Three years ago, I went to the doctor because I'd been bleeding - more heavily than usual for me - for three months. She had me double up the pill for a short time to get the bleeding under control. Then she switched the type of pill to get me on different kinds of hormones.

*But* her main concern was my adrenal system. She didn't find anything gyn wrong, but thought I was suffering from 'adrenal fatigue' brought on by stress. She had me take certain vitamins to support the adrenal system (I can't remember what they were).

Of course, I had no idea I had celiac then, so that would have made a difference.

So, long story short, I've been through some things kind of similar to what you're dealing with. I'm not a huge fan of the pill as it definately messed with my system once I was an adult (it made my migraines a nightmare). It does sound like you need some help getting the bleeding under control, though. I would definately ask more questions of your doctor, such as why the pill? What are his/her specific concerns about your situation (ie, what is the pill supposed to treat)? Have they checked for thyroid, other endocrine elements?

good luck

Share this post


Link to post
Share on other sites
CarlaB,

I am 5' 4" and weight 110 lbs. I am thin, but not extremely thin. I will definitely research some stuff.

Kassandra

Kassandra, your BMI is lower than my daughters was in HS.

Personally, from my experience with myself and with her, I'd wait till you're about 19 and see if things don't even out by then. I think 17 is too young to have these concerns.

As grey mentioned, they worry about bone density, but if you're eating right and doing some kind of resistance exercise, that helps with bones. It can be weightlifting or some other resistance exercise (bands, etc.).

I think the exercise is a much better and safer solution than going on the Pill. My dad has been a weightlifter since he was 15 ... he is now 70 and has the bones of a 20-30 year old. It works. :)

Good luck. Please, anything the doctors tell you, research yourself. I was needlessly suffering for many years because of doctor's ignorance.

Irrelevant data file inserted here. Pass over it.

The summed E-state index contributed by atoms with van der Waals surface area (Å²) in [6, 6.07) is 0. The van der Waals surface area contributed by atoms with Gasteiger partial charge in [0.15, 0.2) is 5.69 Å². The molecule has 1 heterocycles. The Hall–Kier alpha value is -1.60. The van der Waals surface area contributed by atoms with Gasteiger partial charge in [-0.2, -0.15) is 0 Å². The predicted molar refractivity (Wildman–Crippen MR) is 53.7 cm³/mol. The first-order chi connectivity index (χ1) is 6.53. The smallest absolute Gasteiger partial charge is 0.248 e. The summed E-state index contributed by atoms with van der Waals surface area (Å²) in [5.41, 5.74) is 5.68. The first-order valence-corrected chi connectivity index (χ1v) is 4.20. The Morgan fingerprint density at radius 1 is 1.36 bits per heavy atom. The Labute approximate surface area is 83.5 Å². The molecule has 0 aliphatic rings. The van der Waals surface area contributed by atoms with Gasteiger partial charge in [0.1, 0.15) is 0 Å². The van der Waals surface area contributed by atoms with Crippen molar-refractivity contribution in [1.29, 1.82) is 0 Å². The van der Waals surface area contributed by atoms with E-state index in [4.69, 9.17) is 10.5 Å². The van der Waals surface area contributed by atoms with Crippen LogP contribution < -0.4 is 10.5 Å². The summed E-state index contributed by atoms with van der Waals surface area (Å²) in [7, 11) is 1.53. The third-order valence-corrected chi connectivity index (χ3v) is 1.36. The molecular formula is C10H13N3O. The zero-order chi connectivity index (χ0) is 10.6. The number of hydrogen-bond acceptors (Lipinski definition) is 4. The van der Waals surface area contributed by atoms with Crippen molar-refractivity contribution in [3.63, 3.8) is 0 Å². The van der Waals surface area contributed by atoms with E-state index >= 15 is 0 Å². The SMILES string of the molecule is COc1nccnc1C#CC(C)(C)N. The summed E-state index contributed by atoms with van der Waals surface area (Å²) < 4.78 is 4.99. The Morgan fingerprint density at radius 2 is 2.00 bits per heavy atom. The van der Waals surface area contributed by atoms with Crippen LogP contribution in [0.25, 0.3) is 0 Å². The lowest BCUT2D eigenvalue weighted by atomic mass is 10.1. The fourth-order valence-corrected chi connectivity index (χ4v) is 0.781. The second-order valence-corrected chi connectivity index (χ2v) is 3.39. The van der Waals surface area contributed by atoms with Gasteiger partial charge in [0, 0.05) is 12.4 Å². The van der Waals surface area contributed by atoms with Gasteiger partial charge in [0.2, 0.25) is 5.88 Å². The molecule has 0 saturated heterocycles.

gluten-free 12/05

diagnosed with Lyme Disease 12/06

Share this post


Link to post
Share on other sites
Kassandra, your BMI is lower than my daughters was in HS.

Personally, from my experience with myself and with her, I'd wait till you're about 19 and see if things don't even out by then. I think 17 is too young to have these concerns.

As grey mentioned, they worry about bone density, but if you're eating right and doing some kind of resistance exercise, that helps with bones. It can be weightlifting or some other resistance exercise (bands, etc.).

I think the exercise is a much better and safer solution than going on the Pill. My dad has been a weightlifter since he was 15 ... he is now 70 and has the bones of a 20-30 year old. It works. :)

Good luck. Please, anything the doctors tell you, research yourself. I was needlessly suffering for many years because of doctor's ignorance.

That's really interesting about bone density. She knows that because of all my spine problems I'm not able to do much exercise right now. I'm not totally against the pill because so far I don't have any side effects but if and when that becomes a problem.

Kassandra


Dairy/Casein Free- March 2007

Gluten Free- May 2007

Soy Free- August 2007

Sugar Free- January 2008

Starch Free- January 2008

Egg Free (again!)- February 2008

Sulfur Free- May 2008

Dx'd Lyme Disease and co-infections- December 2007

Share this post


Link to post
Share on other sites

I wonder if some people just cannot tolerate the pill I have had problems with everyone I tried and finally got off this weekend. I have terrible side effects. I was only taking it to regulate my periods. So what is the natural planning you are reffering to?

The reason mine arent regular is I am underweight as well.

Share this post


Link to post
Share on other sites

Skinnyminny, natural family planning is taking observations of temperature, mucus, and cervical changes to determine what part of the month is fertile and what part is infertile.

Many NFP teachers also have access to information that can help a woman with cycle problems with supplementation.

But, as you say, if you're underweight, that will cause cycle issues. Estrogen is fat soluble, so if you don't have enough body fat, you may not have enough estrogen to ovulate. Your body will eventually bleed anyway without ovulation if it needs to. Without ovulation there is not as much "stuff" building up in there.

I know gaining weight can be difficult, I struggle to keep mine up. But if you're too thin for them to be regular, gaining weight is the solution.


gluten-free 12/05

diagnosed with Lyme Disease 12/06

Share this post


Link to post
Share on other sites